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Friday, February 22, 2008

Asian Bikers - Are We So Different?

While fishing around the web, I stumbled on a blog by a Westerner currently living in Korea. In this particular post, the subject is Korean Motorcycle Culture. As I scanned through the text, it dawned on me that this fella (a rider himself I believe) must be of the “upper crust” of riding society. This conclusion came to me since his views, experience, knowledge, and understanding of the biker world, of bikers in general, were very limited. All the things he found “amusing…and completely different from …American culture” are actually quite common and “normal” here in the States. Anyone who’s ever been to a rally, bike show, poker run, etc. would have to agree with that. However, it was not what seemed like a limited understanding of the biker culture that got to me, it was the underlying cause of his bias, the belief behind his perception. I believe it was his prejudice that confined his view and clouded his understanding…his prejudice only permitted his eyes to see what his mind had already perceived. Below is the part of his post that struck me as most bias;

“Being a biker in America is the ultimate form of individuality and self-expression. Each bike is unique, and each rider is unique in his physical appearance, dress, style, and attitude. Although many may wear the same motorcycle club patch, each rider is a distinct individual..…….Like American bikers, Korean bikers are individuals outside of societal norms. However, in contrast to American bikers, who are separate from society and different from one another, Korean bikers tend to be separate from society and different in exactly the same way.”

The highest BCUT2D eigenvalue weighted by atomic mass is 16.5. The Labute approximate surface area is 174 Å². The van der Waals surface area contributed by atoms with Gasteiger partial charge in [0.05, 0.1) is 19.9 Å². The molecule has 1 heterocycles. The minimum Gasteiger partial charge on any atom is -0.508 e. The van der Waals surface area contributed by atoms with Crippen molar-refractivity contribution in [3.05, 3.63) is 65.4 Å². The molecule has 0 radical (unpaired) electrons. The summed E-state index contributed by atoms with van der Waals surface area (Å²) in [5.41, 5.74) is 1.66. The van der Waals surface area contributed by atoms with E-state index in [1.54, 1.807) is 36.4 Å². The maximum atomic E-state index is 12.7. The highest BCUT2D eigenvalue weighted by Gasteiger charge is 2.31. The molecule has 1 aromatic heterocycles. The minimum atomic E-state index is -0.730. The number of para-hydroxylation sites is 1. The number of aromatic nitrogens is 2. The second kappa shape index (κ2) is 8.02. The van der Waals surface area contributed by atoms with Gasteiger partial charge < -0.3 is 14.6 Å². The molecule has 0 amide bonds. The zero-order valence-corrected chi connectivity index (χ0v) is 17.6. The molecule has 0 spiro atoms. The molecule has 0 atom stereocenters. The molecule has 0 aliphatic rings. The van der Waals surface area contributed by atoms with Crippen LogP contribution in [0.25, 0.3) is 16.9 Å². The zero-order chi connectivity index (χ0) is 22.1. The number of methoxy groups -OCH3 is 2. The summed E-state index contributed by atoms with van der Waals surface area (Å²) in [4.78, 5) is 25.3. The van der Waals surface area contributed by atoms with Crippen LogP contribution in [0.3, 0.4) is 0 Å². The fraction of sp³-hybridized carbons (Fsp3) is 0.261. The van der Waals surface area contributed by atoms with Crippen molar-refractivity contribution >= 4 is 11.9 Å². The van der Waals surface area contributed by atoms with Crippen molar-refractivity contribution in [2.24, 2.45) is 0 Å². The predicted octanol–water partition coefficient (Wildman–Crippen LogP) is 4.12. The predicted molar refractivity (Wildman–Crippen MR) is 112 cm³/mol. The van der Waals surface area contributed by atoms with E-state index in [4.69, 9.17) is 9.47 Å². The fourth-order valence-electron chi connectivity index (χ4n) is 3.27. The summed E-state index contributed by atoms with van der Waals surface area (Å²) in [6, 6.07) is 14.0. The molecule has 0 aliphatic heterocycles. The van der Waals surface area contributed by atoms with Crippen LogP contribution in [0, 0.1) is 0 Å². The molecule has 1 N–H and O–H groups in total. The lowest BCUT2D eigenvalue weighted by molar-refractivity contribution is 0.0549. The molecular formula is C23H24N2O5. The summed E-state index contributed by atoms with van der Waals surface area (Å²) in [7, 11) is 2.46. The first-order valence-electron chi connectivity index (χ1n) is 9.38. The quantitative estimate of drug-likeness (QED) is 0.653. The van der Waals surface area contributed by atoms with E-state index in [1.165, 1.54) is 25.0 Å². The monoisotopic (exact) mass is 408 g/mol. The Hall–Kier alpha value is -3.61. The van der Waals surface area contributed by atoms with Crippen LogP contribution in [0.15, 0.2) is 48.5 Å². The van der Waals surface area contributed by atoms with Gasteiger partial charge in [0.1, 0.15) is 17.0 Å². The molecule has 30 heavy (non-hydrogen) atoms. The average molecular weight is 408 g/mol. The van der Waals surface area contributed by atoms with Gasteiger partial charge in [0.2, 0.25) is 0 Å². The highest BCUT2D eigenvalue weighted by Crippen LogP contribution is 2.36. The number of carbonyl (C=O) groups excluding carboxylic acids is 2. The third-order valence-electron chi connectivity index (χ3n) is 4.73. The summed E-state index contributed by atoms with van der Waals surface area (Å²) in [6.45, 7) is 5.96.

And…of course, I had to “comment” his post. Here’s some of what I wrote;

“I’m not sure why you “see” an open vest, hairy chested, beer gut hanging, bearded rider here and “feel” his individuality though his looks are about as stereotypical as stereotypes are gonna get as far as bikers go. On the other hand, you seem to “assume” that just because the Koreans may dress similar, they are just being clones and surrendering their individuality…
Bottom line Jeff….they look funny and out or place, in your eyes, because they are Asians and you’ve been programmed all your life, directly or unconsciously, to associate Harleys/Cruisers/Bikers as an American “thing”.”

You can check on the blog posting yourself –


I hope the few pics I’ve posted helps this guy expand his horizons a little. I mean, honestly, the whole issue of understanding and identifying with the “uniqueness” of the American Biker and the complete opposite feelings and lack of acceptance for the Korean Biker “clones” is just a LOAD OF SHIT! ....by the way, yes, I know not all bikers are dressed this way.

“same shit, different guy”

Thursday, February 14, 2008

Asians - the driving experience!

Ever got cut-off by an Asian driver (usually older person) coming out of nowhere? Ever had one just come to a stop, put on their signal, and try to change lanes in “moving” traffic? Or have one ignore your proper attempt (signal and everything) to merge over to their lane? If you ever lived in or visited a densely populated Asian community here in the U.S.; Chinatowns, Vinatowns, etc. your answer would most likely be "yes", to at least one, if not all of the questions above.